I write about bittersweetness a lot. It seems worth noticing that the essence of life is not doing away with every bad or unfortunate thing, or pretending we can completely avoid them, but rather in living with them decently when they occur.
Living like this, we have no choice but to do away with so much of our arrogance and need for security and certainty; and so living like this allows us to see all of the defense mechanisms we build up—ego, pride in whatever group or country or idea, all our prejudices—for the poisons that they are.
Yet sometimes it is worth wondering what unfortunate things we can avoid, and which we cannot. As I’ve heard it said: we are loveable for our imperfections, and in many ways the world is lovable and memorable because of those things that are imperfect and shoddy. And so: are the following observations a part of that inevitable imperfection? Is this the best we can do?
How men and women end up as gender caricatures; how this ruins good relationships and perpetuates bad ones; how this ruins communication between two people, from the moment they meet and forward, on up to how all relationships are portrayed culturally;
How politics is either extreme or, when “compromise” is reached, utterly mediocre and watered-down; how our language is merely used to evade, generalize, and say as little as possible; how corruption is assumed in all situations; how manipulation and expediency are assumed to be the motive of all actions, including those that would be considered genuine in any other setting;
How our popular culture is also utterly mediocre; how the most popular movies or songs are invariably some mixture of violent sex with sexy violence, bragging and irony, clever words and manipulative sounds; how the formulas and templates of storytelling, which once reflected a shared heritage and tradition, have degenerated simply into cliché stories populated by non-people, and punctuated by non-music;
How we become attached to our opinions and biases and favorite religions, attached to public figures, artists, movies, and music; how all aspects of identity, without exception and almost immediately, simply drive us apart; how, despite the altruism we pretend and the altruism we believe inherent in our most cherished beliefs, our kneejerk reaction is actually to be isolated into our ideological or preferential corners; how we actually seem to prefer being as selfish, judgmental, and condemnatory of others as possible;
How religions, born and grown from complexity and uncertainty and periods of change and growth, are so easily reinterpreted as simple, certain, and unchanging creeds and dogmas, thereby becoming more and more human, more and more about the ego and fear and rarely about actual transcendence, humility, empathy, or anything higher than our immediate impulses to self-preservation and the perpetual criticism of everyone who is not like us in even the smallest way;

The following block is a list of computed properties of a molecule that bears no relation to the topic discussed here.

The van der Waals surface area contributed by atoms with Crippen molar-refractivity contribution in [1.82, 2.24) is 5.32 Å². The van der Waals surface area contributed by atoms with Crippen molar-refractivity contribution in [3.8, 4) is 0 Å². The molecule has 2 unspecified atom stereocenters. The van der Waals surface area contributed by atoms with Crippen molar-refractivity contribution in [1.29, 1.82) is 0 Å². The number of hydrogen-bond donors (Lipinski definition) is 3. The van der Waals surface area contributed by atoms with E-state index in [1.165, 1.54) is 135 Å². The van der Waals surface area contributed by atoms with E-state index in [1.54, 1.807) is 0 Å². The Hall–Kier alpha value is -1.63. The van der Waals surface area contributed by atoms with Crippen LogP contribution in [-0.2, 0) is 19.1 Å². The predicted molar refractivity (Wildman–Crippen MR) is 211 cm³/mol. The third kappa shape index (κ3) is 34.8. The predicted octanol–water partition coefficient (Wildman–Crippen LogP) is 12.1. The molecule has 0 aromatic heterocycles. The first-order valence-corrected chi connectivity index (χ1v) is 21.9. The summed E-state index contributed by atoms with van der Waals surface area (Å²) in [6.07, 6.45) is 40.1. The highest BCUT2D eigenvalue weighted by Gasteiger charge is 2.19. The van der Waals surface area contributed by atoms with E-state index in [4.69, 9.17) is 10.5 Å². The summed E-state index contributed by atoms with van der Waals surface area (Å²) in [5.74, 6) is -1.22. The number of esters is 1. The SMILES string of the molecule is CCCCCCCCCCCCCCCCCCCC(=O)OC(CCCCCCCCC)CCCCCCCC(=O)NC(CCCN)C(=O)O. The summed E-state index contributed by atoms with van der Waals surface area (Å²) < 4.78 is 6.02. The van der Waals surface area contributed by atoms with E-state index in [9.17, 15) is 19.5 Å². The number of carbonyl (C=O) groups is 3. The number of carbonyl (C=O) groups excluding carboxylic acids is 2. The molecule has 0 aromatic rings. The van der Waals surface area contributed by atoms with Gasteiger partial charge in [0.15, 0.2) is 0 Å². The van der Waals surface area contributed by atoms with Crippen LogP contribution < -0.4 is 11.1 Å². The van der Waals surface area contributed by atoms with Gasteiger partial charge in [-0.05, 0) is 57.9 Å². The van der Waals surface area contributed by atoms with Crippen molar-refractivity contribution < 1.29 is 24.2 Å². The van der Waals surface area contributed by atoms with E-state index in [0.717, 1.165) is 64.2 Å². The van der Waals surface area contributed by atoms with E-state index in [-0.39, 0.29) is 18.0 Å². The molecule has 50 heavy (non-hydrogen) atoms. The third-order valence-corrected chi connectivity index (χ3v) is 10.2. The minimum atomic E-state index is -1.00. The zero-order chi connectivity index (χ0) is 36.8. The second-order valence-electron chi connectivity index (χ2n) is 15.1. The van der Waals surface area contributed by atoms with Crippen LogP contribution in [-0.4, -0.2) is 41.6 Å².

How it is always easier to be selfish rather than selfless, and ignorant with excuses rather than to seek the mess of actual knowledge; how it is always easier to choose apparent certainty than it is to deal with doubts and uncertainties that cannot be resolved; how it is always easier to just be prejudiced in a million ways for a million reasons against a million people just because we are afraid and weak and can only cling to the cheapest and easiest and most unchallenging certainties and absolutes, all in the name of a sense of security and safety that doesn’t exist;
How, actually, all that allows us to engage in and experience the complexity and hugeness of our emotions and our minds and our lives—how our art, culture, politics, language, religion, and senses, are endlessly and perpetually cheapened and simplified, or just given the cheapest triggers to react to: bad movies, bad music, mediocre politics, inflammatory and dogmatic religion, the easiest and most mass-produced images and sounds and tastes, and the endless run for money, ambition, and supposed success;
How, actually, all that is complex and unable to be categorized and graphed, how all that is truly human and messy and frail and therefore worthy of compassion and love, humility and empathy, instead ends up simplified, cheapened, full of hatred and fear, and reduced to a pattern, a creed, an anthem, a formula, a false answer.
Is this the best we can do? Does the bittersweet and messy nature of life and our interactions with other people, with other cultures, and with our own past and our assumptions about the future, and the frailty of it all—does this make all of these unfortunate and ridiculous and tragically short-sighted elements of our culture inevitable?
A poet wrote of a “A condition of complete simplicity/Costing not less than everything.”[i] Is it possible for a few people, and then a few more, to see the “everything” mentioned above as actually nothing? Is it possible to slowly peel it all away?
And is part of the bittersweetness the struggle to do just that? And is part of the struggle and the bittersweetness to realize that such a condition of complete simplicity is not above suffering or hardship—or love and affection—but only the experience of all of those things more completely and fully than ever before, the unencumbered and total experience of actual life, suffering, love, and empathy? Is this not the best we can hope to do?
[i] T. S. Eliot, Four Quartets; “Little Gidding,” lines 253-254.